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Expert's View
Special> Coping With the Global Financial Crisis> Expert's View
UPDATED: August 3, 2009 NO. 31 AUGUST 6, 2009
Shifting Economic Gears

By issuing massive banking credit, the government is providing a stable floor under what would otherwise have been a more severe downturn. The problem for the country now is it cannot keep the economy afloat on an endless supply of money. So what should be the next step on the path to recovery? Ba Shusong, a senior economist at the Development Research Center under the State Council, offered suggestions for solving the dilemma in an article recently published in the Beijing News. Edited excerpts follow:

The new loans issued so far this year have been comparable to 26 percent of the gross domestic product last year. The stimulus measures seem to be taking root as a number of economic indicators turn around in the first half of this year. What China needs to recapture now is a shift from the government bailout to market-driven investments. The regulators should create a more lax policy environment for private companies to join the economic revitalization campaign. This would help the economy rebuild its health and set sail for more vibrant growth.

Slowly, but surely, the Chinese economy is bound for a significant rebound. Yet, the sudden surge in credit has sparked caution over some underlying risks facing the country. In response, the monetary policies may need some fine-adjustment to hold the risks at bay.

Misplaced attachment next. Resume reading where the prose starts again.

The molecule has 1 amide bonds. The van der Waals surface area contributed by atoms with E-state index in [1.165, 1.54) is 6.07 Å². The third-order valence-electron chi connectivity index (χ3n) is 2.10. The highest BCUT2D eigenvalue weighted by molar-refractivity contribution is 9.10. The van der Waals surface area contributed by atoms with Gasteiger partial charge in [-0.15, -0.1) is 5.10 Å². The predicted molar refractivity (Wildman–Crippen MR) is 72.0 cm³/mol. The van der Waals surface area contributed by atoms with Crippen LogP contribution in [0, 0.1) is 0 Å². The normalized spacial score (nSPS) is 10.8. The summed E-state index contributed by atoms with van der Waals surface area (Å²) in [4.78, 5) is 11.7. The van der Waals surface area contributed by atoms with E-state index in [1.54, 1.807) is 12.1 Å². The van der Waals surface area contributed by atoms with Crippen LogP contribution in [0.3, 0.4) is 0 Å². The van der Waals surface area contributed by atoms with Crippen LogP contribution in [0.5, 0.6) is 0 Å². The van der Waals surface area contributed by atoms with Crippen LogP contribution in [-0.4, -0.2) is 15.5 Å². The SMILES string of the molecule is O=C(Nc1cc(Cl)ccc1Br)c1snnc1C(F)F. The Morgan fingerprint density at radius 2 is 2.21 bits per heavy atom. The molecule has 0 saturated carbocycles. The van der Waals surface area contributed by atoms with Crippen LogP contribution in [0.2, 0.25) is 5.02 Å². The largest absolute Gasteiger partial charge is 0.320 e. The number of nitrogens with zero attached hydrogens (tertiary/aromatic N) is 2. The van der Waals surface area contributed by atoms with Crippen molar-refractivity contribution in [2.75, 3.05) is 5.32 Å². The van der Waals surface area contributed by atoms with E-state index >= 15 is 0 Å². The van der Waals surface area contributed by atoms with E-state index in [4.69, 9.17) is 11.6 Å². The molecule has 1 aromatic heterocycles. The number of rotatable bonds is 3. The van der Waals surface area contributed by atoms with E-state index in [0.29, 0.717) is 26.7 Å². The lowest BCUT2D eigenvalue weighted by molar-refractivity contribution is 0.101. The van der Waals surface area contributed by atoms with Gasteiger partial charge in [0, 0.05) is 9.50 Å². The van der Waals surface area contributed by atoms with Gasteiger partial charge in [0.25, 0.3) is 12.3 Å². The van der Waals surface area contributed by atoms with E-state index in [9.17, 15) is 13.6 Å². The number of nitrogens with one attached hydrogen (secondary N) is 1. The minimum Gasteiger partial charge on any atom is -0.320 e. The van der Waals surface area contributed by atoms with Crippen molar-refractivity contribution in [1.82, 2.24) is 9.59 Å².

The over-abundance of liquidity is mounting upward pressure on a variety of consumer products though the CPI (consumer price index) remains at a low level. But as is often the case, there is a time lag before the inflationary effect to work throughout the economy. Moreover, the outpouring loans may have mostly flowed into non-trade sectors like roads, bridges, equipment, electricity, real estate and stock markets, blowing up asset bubbles that wait to burst. So it is imperative for the policy makers to keep a vigilant eye on the credit explosion.

If the outpouring of lending continues its staggering pace in the latter half of this year, there will be little room left for credit controls in the next two years as many of the long-term government projects need follow-up capital to complete construction.

In reaction to the deep gloom, many governments have taken on a huge number of debts, mostly bank loans, which helped bring the economy back to life. However, the heavy debt load and weak solvency of the local governments have now become a bottleneck choking off the growth momentum. As local governments largely rely on land sales to repay their debts, they may have to push up the land prices, adding fuel to the already dangerous property fires.

To strengthen their support to infrastructure projects, the local governments can issue bonds, which have proven to be an effective source of financing. It is suggested that the local governments take a more diversified and efficient financing strategy to press ahead with economic revival, including municipal bonds and other securitized financing vehicles.

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